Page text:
There’s a line between influence and collating elements from other texts that ‘worked’ to piggy back on their appeal. Director Nick Love’s The Sweeney pillages Michael Mann’s Heat and Christopher Nolan’s The Dark Knight /Inception to stretch the running time of a poorly written T.V Show adaption to the big screen.
The Sweeney (or the Flying Squad) are a high-end robbery investigation unit within the London police. They operate with a brutal edge, on the outskirts of the law but they get results. When a particularly heinous murder punctuates the end of a jewel robbery it reeks of a past foe. They must solve the puzzle and avoid internal affairs breathing down their neck.
Winstone’s Jack Regan is a characteristically thick ‘bulldog’ Brit, relishes the cockney brutal, hard arse; but he sweats and struggles for breath in every chase, shoot out and small flight of stairs throughout. It’s a larger than life, blunt performance from Winstone that feels like he’s hamming it up at every turn. The film infers that his power and attitude create some kind of sex appeal (via the beautiful Hayley Atwell’s attraction), and for this reviewer I couldn’t help but think ‘man Captain America’s girlfriend has dramatically lowered her standards.’ Ben Drew’s George, Regan’s second in charge, feels like an authentic kid from the London tenements turned into a rough and tumble detective. He brings an authenticity and an action junkie jazz to the character that remains believable.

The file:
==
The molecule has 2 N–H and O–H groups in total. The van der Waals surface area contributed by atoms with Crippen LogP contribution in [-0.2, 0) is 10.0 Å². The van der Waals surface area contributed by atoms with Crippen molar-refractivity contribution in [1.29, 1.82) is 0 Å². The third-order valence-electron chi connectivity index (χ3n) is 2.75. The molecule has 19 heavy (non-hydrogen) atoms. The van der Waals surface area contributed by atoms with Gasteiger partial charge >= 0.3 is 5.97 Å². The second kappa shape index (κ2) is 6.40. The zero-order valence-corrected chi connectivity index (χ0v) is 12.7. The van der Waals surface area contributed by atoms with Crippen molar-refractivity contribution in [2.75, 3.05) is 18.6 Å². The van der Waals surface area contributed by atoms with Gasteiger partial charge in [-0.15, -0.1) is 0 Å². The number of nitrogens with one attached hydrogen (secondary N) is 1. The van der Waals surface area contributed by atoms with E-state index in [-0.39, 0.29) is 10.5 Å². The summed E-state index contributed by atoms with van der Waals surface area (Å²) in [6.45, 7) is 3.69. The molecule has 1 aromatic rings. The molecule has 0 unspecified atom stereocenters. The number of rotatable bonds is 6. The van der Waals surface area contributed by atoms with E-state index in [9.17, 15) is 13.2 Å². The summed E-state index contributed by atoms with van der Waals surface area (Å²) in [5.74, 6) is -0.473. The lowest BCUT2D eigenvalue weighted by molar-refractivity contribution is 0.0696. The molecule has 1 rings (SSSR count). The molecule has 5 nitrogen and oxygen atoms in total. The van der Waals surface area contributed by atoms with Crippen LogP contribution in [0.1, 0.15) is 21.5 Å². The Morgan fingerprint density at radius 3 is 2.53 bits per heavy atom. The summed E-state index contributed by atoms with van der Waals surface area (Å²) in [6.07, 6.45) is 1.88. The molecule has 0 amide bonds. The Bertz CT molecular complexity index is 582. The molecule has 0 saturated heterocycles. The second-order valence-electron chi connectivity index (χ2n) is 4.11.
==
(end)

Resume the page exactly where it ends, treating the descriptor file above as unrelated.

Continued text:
Love doesn’t have a directorial voice whatsoever. He’s drowning in adoration for Nolan’s technical brilliance that it feels like whole chunks of The Sweeney‘s shot list and score are direct copies from The Dark Knight (and a few Inception BOOOOOOAAAAHHHHH’s for good measure). The script by Love and co-writer John Hodge does have slivers of originality in the form of the interactions between The Sweeney team when they’re off duty. For the most part though, the script is a barrage of clichés (“I haven’t lost it have I?”: “I’ll have your badge and gun Regan”)
The Sweeney is a parasitic tapeworm, masquerading as a British crime epic.
and a half
Directed by: Nick Love
Written by: Nick Love and John Hodge (From the source material of Ian Kennedy Martin)
Starring: Ray Winstone, Damian Lewis, Hayley Atwell, Ben Drew